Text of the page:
The Cathedral and Abbey Church of St Alban, Hertfordshire, UK Content from the guide to life, the universe and everything

The Cathedral and Abbey Church of St Alban, Hertfordshire, UK

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Set in the historic city of St Albans, Hertfordshire, UK, formerly the Roman town of Verulamium/Verulanium, and from whose ruins much of the original stone was taken, St Albans Cathedral sits majestically near the top of Holywell Hill and is visible on a clear day for miles around.

The present building was started in 1077, but is set on the site of a much older church. In the intervening centuries it has had its ups and downs, including a period when it became in parts almost derelict. It's had its benefactors, though - including Grimthorpe who partially rebuilt the Abbey in a completely different style. The result is a glorious hotch-potch of Norman, Gothic and Victorian architecture. Added to this there is a fine new Chapter House, an excellent example of 20th Century ecclesiastical architecture.

The Abbey contains many fine works of art, including brasses of Thomas de la Mare, former Abbot, and of course the Shrine of St Alban, Britain's first Christian martyr. It is also the last resting place of Lord (Robert) Runcie, former Bishop of St Albans and latterly Archbishop of Canterbury. Other ecclesiastical residents in recent years have included Canon Eric James, honorary director of Christian Action and a former Chaplain to Her Majesty the Queen; Colin Slee, now Dean of Southwark; and Sally Booth-Clibborn, a descendant of General Booth, who was the Dean's Administrator for many years.

However, the history is only a small part of it. The Abbey also acts as a social and musical centre, a venue for concerts for the International Organ Festival and the home of a choir whose past choirmasters include Stephen Darlington, Peter Hurford (arguably the world's best player of Bach on the organ) and now Barry Rose.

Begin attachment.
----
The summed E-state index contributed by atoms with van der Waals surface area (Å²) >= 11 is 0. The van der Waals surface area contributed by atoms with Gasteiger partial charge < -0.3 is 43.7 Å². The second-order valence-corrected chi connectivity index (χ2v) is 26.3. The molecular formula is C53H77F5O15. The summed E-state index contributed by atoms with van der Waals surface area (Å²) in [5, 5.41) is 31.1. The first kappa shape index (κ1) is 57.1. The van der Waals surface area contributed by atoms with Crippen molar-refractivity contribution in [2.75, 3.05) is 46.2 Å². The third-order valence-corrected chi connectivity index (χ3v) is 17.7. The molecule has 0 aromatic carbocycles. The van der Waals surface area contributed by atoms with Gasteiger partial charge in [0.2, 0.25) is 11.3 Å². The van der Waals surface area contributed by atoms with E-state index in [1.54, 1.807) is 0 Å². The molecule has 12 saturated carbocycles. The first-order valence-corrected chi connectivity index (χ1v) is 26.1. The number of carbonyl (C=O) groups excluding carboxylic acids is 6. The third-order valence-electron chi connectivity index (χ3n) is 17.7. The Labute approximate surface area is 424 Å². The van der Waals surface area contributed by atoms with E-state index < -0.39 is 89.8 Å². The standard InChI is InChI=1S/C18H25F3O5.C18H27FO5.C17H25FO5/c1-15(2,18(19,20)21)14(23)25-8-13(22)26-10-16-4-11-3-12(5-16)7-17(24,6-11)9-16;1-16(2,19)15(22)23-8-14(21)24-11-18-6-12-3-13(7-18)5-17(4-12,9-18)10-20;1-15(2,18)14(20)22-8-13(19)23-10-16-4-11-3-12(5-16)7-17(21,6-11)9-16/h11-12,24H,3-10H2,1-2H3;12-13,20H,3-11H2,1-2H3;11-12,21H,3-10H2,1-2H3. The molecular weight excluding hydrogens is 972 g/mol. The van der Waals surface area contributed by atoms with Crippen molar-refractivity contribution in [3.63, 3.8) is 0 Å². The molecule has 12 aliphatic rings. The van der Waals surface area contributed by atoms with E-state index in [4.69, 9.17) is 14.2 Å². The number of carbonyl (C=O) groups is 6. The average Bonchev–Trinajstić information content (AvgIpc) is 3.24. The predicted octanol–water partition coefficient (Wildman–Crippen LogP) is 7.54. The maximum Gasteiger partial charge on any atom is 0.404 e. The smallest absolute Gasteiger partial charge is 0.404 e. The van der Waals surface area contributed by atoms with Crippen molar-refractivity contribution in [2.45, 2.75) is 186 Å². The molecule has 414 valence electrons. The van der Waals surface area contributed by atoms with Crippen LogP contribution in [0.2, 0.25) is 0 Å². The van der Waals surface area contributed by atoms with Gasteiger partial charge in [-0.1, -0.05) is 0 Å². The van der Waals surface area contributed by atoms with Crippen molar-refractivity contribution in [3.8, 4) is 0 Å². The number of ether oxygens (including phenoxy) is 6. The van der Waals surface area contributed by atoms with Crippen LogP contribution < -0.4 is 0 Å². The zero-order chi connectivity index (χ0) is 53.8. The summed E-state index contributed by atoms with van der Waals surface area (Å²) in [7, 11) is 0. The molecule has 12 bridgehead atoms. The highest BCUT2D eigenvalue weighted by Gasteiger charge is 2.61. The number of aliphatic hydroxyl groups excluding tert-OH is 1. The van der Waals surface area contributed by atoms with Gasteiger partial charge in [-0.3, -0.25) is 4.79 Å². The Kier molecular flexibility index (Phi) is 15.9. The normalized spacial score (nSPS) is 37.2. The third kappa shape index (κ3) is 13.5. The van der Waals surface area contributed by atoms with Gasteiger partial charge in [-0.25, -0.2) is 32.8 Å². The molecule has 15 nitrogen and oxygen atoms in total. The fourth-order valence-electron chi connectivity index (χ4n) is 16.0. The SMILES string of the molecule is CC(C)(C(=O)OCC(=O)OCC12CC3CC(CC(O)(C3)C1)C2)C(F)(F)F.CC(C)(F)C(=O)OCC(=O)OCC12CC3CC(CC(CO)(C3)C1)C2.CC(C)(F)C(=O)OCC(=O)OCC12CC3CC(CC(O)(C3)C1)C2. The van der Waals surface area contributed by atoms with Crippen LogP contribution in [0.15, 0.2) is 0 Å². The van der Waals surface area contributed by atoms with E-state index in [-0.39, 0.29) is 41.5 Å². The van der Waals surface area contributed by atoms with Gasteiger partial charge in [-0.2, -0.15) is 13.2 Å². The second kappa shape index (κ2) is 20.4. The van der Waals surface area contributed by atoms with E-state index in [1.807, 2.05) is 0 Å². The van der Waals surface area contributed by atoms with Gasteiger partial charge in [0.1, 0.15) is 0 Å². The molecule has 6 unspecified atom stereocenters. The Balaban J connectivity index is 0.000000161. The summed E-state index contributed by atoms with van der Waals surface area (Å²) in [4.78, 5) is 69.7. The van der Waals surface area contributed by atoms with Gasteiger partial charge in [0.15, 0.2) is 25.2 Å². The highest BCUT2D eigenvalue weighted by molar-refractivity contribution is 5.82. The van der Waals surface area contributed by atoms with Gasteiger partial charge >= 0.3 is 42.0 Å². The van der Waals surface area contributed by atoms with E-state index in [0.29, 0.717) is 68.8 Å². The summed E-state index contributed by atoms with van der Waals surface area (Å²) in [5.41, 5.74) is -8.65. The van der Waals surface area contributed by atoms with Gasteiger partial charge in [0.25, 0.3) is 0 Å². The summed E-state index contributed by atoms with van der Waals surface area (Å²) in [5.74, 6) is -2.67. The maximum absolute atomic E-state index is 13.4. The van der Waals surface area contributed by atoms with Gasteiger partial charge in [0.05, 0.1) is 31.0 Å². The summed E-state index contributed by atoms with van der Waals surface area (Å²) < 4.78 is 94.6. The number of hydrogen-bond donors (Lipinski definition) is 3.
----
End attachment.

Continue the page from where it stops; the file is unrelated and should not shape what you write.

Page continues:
It is also attached to St Albans School, which can trace its roots back to a foundation in 948 AD which must surely make it one of the oldest surviving schools in the world. Famous alumni include Stephen Hawking, the physicist.

The bells of St Albans are also justly famous, one of them having been originally cast in 1290, but most of them being from the 17th Century. In 1765, a carillon1 was endowed by the first Earl Spencer, and this is still in the bell tower although it is now awaiting restoration. It may have worked as little as ten or 15 years ago, as the present electrically-driven carillon only plays the Westminster chimes on the quarter-hour. Some who lived in the 1980s nearby distinctly remember a much fuller chime on the hour.

The cathedral is reputed to have the longest nave in Britain, and it is certainly an impressively long building stretching 1/6 mile from end to end. The scale of the building reflects the historical importance of the town as a trading point; at one time the city was the first major stop going north from London. Until comparatively recently, St Albans was home to the busiest road junction in Britain, the meeting place of the A1, A5 and A6, and was the original starting point of the M1 (this stretch is now the M10).

To relax after a visit to the abbey you can visit one of the dozens of fine pubs within walking distance. Allegedly, in the Farriers' Arms, the Campaign for Real Ale (CAMRA) was founded.

1'A set of bells sounded from a keyboard or by an automatic mechanism' - Concise Oxford Dictionary.

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